House Speaker John A. Boehner (R-Ohio), answers questions about his pledge… (Pete Marovich / EPA )
Last year's tussle over increasing the federal debt limit showed Congress at its worst, paralyzed by dueling ideologies and incapable of striking a grand bargain. The eventual compromise by lawmakers and the White House raised the debt ceiling enough to last until the end of 2012 or early 2013, giving voters a chance to shuffle the deck in Washington before the next round of negotiations. House Speaker John A. Boehner (R-Ohio), however, has been calling on Congress to take up the issue before the election, saying Congress shouldn't wait He's got a point, but the debt ceiling bill is the wrong place for that debate.
As much as House Republicans complain about Washington's fiscal mess, they haven't tried to translate the most important (and controversial) elements of their deficit-cutting plans into legislation even in their own chamber. Those include the proposals by House Budget Committee Chairman Paul D. Ryan (R-Wis.) to rein in spending on Medicare and Medicaid and eliminate at least some of the exemptions, deductions and credits in the tax code.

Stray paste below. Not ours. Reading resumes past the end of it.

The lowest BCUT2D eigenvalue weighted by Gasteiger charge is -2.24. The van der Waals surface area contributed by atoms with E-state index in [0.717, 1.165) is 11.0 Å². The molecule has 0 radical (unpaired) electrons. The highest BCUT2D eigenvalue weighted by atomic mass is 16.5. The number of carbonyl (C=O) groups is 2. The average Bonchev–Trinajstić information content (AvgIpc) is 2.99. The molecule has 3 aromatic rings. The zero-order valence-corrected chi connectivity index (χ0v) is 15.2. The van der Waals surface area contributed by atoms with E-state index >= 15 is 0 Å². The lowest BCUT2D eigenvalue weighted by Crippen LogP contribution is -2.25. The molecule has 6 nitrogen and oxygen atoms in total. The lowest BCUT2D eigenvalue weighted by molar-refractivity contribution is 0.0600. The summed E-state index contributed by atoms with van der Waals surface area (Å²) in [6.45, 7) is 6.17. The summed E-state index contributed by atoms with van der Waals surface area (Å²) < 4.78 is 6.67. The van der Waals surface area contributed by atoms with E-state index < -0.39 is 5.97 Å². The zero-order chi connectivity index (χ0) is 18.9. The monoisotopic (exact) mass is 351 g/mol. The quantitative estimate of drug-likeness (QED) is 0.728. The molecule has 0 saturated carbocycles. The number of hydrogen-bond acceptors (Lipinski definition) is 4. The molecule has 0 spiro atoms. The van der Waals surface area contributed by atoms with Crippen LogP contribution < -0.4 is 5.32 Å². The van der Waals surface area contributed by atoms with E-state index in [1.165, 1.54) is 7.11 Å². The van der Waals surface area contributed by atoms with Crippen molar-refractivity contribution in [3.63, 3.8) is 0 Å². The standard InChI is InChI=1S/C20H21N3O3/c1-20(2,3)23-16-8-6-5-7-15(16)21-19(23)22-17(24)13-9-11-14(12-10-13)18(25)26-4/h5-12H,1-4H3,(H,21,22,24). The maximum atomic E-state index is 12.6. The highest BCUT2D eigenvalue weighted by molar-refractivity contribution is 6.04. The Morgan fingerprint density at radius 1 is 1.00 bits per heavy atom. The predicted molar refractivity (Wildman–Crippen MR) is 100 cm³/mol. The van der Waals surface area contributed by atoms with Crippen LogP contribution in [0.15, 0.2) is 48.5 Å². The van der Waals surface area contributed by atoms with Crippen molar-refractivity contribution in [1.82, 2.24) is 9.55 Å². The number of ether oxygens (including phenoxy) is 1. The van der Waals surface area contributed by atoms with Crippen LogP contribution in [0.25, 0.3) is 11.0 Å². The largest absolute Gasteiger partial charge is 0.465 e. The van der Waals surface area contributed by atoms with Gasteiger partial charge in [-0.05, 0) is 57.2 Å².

Not that Senate Democrats or President Obama are likely to support them. Democrats have insisted that tax increases be part of any plan to bring the debt under control, and Republicans have rejected any major hike in revenue. But that's a fight worth having. Substantive, thorny issues such as entitlements and taxes lie at the heart of the long-term debt problem, and lawmakers absolutely should be debating them — even if it's just to score political points and hope voters will respond in November.
By contrast, the recurring need to raise the debt limit is an effect, not a cause, of the federal budget problems. House Republicans are already on record in favor of trillions of dollars in additional borrowing — that's what their budget resolutions for fiscal 2012 and 2013 have called for. Nevertheless, Boehner wants to make the debt ceiling debate a substitute for debating Medicare, Medicaid or taxes by tying future increases in the limit to spending cuts, knowing Democrats will hold out instead for a mix of spending cuts and tax hikes.
The impasse that would ensue would only remind financial markets of the last year's brinkmanship and dysfunction, when Congress' inability to reach a meaningful compromise persuaded one rating agency to downgrade Treasury securities for the first time in history. If it wants to engage in political theater, the House GOP would do better to pass bills rewriting the entitlement programs that are behind Washington's long-term fiscal problems than to threaten not to raise the debt limit. The former tells voters exactly where the party stands; the latter tells the public not to count on the federal government to honor its debts.